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comparisons were made between hospitality and business research on customer loyalty. 3.1. Research subjects This study classied the research subjects based on the dimensions of customer loyalty and inuential factors on loyalty. Consequently, the research subjects were categorized into two main areas with three sub-categories under each. For the construct of customer loyalty, studies that focused their investigation on customer loyalty from the behavioral perspective were classied under Behavioral and studies that focused on the attitudinal perspective were classied under Attitudinal. Others that included both perspectives were classied under Composite. The other main subject area was related to inuential factors on customer loyalty, including sub-categories of internal factor, external factor, and both. Studies that included internal factors that can affect customer loyalty such as service quality and cost were classied under Internal and studies that included external factors such as satisfaction, perception, and situational factors were classied under External. Those studies that included both factors were classied under Both. 3.2. Industry application Industry application was examined according to which industry the data was collected from. Conclusively, a total number of 12 categories emerged: Airline, Automobile, Casino/Destination, Electronics/IT, Finance, F&B, Hotel/lodging, General hospitality, General/Multiple, Grocery, Retail, and Others. A number of studies collected data from university students or faculty members under the condition that they were consumers. For example, if a study conducted an experiment on undergraduate students to test their perception levels on retail brand loyalty, the target industry was regarded as Retail. Therefore, industry application was categorized under Retail. Likewise, if a study surveyed data from panels or consultants to investigate a hotels loyalty program, the target industry was regarded as Hotel/lodging since the study aimed that specic industry. Casino/Destination included casinos or destination resorts. Electronics/IT included computers, cellular phones, television, and online businesses. Finance included banks and credit card companies. Some hospitality studies did not purposely target to a specic industry or business; therefore, were classied under General hospitality. On the other hand, many business articles targeted multiple or general industries. Hence, they were classied under General/Multiple. Finally, a few other industries such as cruise, spa, cosmetics, newspaper, and telecommunication were categorized under Others. 3.3. Main analysis methods Many studies employed multiple data analysis techniques. However, this study only included the main analysis method of each article that was used to test the hypotheses or answer the research questions. Based on Oh et al. (2004), the main research analysis methods were classied into eight categories with some modication. Descriptive method was separated into two categories: Descriptive/Content analysis and ttest/Chi-square/Cross-tabulation analysis/Correlation. This study separated t-test, Chi-square test, cross-tabulation, and correlation from descriptive analysis because they tested signicance. Explanatory methods such as content analysis and importanceperformance analysis, used in qualitative studies, were categorized under Descriptive/Content analysis. In addition, there were few articles that utilized more than one main method to test the hypotheses or to answer the research question and thus, a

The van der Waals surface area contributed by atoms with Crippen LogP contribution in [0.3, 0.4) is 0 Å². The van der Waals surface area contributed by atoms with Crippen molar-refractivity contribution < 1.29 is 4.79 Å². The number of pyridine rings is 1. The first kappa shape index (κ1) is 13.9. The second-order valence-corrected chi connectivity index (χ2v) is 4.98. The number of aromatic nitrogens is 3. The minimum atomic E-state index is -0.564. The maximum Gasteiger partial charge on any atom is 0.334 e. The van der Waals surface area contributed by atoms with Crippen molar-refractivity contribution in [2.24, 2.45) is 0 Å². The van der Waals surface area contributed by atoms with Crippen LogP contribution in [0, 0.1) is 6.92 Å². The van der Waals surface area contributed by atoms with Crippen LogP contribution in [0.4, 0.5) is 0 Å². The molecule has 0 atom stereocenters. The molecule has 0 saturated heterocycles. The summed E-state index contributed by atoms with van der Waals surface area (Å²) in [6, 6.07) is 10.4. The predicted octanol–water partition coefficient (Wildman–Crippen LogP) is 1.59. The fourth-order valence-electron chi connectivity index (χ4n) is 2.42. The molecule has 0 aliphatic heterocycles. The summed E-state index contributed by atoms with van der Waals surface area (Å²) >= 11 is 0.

category named Multiple methods was added. Most of those studies implemented mixed methods as the research design. All other multivariate statistical methods and qualitative data analysis methods were used occasionally, which were categorized under Others. Time series analysis was excluded because none of the reviewed articles employed it. Overall, the eight categories of data analysis method is summarized as the following: Analysis of (co)variance (univariate and multivariate) (hereon, AN(C)OVA/MAN(C)OVA), Descriptive/Content analysis, Factor/Cluster/Discriminant analysis, Linear/Non-linear modeling, Structural equational modeling (hereon, SEM), t-test/Chi-square/Cross-tabulation analysis/Correlation, Multiple methods, and Others. GLM (general linear model) repeated measures was included in analysis of (co)variance, while regression analysis and logit models were all included in Linear/Non-linear modeling.